Short Stories pulp format issue dated October 1913, after Steger's editorship had ended
Short Stories pulp format issue dated October 1913, after Steger’s editorship had ended
By Steger’s time SHORT STORIES had been taken over by Doubleday, Page & Company, and when Steger died in 1912, Harry Maule became its editor, and continued to guide the policies of the magazine for many years. It is an interesting fact that for a time Margaret Porter, O. Henry’s daughter, was its assistant editor, and in each issue there was an O. Henry story. Magazines were not so specialized at that time as they later became, and there were probably a tenth as many of them published as there are today. The general fiction magazine was lessening in appeal and magazines for more highly selective publics were taking its place.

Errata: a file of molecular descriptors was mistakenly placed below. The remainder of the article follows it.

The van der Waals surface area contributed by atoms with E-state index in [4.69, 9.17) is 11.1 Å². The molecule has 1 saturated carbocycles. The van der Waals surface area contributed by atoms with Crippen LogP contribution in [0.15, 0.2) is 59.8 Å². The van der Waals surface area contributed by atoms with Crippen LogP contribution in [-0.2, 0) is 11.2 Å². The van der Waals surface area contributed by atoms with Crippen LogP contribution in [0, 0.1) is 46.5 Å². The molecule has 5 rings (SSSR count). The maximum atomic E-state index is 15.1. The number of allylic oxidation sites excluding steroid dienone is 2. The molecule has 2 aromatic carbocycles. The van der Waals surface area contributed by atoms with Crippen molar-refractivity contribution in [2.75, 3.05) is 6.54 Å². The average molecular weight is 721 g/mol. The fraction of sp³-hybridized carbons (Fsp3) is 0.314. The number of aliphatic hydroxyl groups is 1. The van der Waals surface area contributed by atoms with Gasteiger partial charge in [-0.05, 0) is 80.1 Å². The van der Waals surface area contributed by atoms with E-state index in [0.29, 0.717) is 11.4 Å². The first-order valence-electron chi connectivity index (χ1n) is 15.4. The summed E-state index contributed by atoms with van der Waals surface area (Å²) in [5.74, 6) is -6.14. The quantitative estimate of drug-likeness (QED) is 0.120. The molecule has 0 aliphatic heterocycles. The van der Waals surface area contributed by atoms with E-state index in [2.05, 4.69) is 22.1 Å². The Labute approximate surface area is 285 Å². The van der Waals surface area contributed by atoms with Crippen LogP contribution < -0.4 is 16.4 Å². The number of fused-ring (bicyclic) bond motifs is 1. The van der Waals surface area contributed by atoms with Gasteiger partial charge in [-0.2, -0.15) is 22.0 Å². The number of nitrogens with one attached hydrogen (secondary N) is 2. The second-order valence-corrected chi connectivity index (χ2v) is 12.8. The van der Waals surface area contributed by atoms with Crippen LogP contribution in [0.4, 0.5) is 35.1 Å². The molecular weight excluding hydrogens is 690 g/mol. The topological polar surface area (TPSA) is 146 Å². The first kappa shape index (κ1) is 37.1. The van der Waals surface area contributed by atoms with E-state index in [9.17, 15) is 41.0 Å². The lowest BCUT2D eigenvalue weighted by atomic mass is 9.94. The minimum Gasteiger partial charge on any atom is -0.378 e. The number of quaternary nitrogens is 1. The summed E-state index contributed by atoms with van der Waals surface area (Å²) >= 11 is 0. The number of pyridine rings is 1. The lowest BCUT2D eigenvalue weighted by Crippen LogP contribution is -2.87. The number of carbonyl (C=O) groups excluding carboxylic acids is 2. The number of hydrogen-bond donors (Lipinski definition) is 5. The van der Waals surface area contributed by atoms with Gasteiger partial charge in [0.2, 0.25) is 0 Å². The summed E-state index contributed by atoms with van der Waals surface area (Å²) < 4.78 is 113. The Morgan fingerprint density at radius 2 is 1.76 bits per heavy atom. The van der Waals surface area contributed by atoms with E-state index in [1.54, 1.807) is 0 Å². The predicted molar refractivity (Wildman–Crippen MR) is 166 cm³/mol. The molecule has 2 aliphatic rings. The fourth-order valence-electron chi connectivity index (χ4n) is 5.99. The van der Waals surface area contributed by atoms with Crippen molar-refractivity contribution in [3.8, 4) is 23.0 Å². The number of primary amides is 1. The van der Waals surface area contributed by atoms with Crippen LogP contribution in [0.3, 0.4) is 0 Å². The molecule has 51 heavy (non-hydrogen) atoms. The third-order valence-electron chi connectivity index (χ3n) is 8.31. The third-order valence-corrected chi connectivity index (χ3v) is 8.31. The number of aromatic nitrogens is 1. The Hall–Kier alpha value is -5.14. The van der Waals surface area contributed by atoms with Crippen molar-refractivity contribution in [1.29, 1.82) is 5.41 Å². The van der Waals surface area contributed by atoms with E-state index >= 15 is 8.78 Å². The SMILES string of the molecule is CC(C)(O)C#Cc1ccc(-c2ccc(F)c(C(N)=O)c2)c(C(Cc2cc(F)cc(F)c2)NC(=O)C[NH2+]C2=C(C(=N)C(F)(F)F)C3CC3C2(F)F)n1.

Short Stories August 1915 issue, continuing the transformation into full fledged pulp under Harry S. Maule's editorship
Short Stories August 1915 issue, continuing the transformation into full fledged pulp under Harry S. Maule’s editorship
With its excellent author background, in SHORT STORIES a very definite editorial policy of red-blooded fiction was growing. Our appeal was to readers who wanted adventure and action and the thrill of far places; whose interest was in real characters functioning in situations and emergencies calling for resource and gallantry; who gloried in the exploits of the pioneers in our own West and on the frontiers of the world.
Short Stories, October 1917 cover - The first appearance of the red sun that i could find